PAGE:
As the empire thrived, Britain was becoming more technologically connected. The London-Paris telephone system became operational in 1891. In 1894, the Manchester Ship Canal opened - and in 1899, Guglielmo Marconi transmitted a radio signal over the English channel.

Closer to home, electric lighting began to appear in homes and the first electric taxis took to London’s streets in 1897. Engineering, too, was making great leaps forwards, reflected in the opening of the Forth Bridge - at 521m, the longest in Britain - in 1890.

Talking of Scotland, the 1890s was a fruitful period for Scottish brands. Names such as Tunnock’s (1890), Lipton (1893), The Famous Grouse (1897), Walkers Shortbread (1898) and Grant’s Family Reserve (1898) debuted during the decade. South of the border, store cupboard staples including Cerebos Salt (1894)and Batchelors (1895) were born, while Robin Starch (1899) helped make laundry duties easier, if not more enjoyable.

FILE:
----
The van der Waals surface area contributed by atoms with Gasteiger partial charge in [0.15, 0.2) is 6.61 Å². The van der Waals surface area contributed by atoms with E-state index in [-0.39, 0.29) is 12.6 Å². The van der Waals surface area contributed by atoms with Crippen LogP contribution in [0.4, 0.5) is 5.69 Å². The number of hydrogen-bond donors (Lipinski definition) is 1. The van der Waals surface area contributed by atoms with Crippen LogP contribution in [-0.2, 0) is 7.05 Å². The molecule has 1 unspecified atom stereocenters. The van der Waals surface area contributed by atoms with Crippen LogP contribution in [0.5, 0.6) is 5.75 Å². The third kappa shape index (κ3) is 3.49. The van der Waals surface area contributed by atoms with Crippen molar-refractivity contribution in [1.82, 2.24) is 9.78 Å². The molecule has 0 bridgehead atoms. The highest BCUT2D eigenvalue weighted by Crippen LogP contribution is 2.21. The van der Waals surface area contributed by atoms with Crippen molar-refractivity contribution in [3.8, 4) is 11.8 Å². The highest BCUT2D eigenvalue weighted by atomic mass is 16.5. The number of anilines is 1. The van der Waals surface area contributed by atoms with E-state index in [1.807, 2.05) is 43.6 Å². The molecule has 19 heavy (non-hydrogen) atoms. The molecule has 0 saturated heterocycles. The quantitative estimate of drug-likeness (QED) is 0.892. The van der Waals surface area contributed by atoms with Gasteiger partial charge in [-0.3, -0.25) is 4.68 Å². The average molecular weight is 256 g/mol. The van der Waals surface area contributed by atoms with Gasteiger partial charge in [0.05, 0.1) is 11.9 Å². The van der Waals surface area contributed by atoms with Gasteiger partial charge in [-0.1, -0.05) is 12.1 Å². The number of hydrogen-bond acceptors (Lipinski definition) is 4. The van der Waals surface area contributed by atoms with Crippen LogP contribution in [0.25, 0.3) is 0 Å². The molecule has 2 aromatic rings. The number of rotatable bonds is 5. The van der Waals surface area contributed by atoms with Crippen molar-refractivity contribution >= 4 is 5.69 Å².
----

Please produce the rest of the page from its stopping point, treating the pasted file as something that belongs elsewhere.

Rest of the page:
As the first ad agencies professionalised the art of promotion, colour printing technology was coming on leaps and bounds -and manufacturers enthusiastically made use of it both for packaging and advertising their wares. On posters and, to a lesser extent, magazines and newspapers, elaborate and colourful illustrations were commissioned - or repurposed.

At soap manufacturer A&F Pears, chairman Thomas Barrett bought the copyright for works of art to use in advertising (not always with the artist’s approval - Millais objected to the soap bar added to the foreground of his painting ‘Bubbles’). “The advertiser has allied himself to art,” wrote US magazine Overland Monthly in 1896. “He has called to his aid the poetry of allegory.”

And, sometimes, the poetry of exaggeration. Suppliers could no longer adulterate their food and drink, but they could supplement the truth. Hovis was good for ‘digestion’. Barrett’s stout was proclaimed ‘nourishing’ and ‘for invalids’ - “it saved my life,” announced the poster girl. Horlicks was for ‘infants, invalids, the aged and travellers’.

And albeit accurate in a strictly physiological sense, Cerebos Salt could never get away today with its claim to ‘form the substance of bone, brain and nerve’.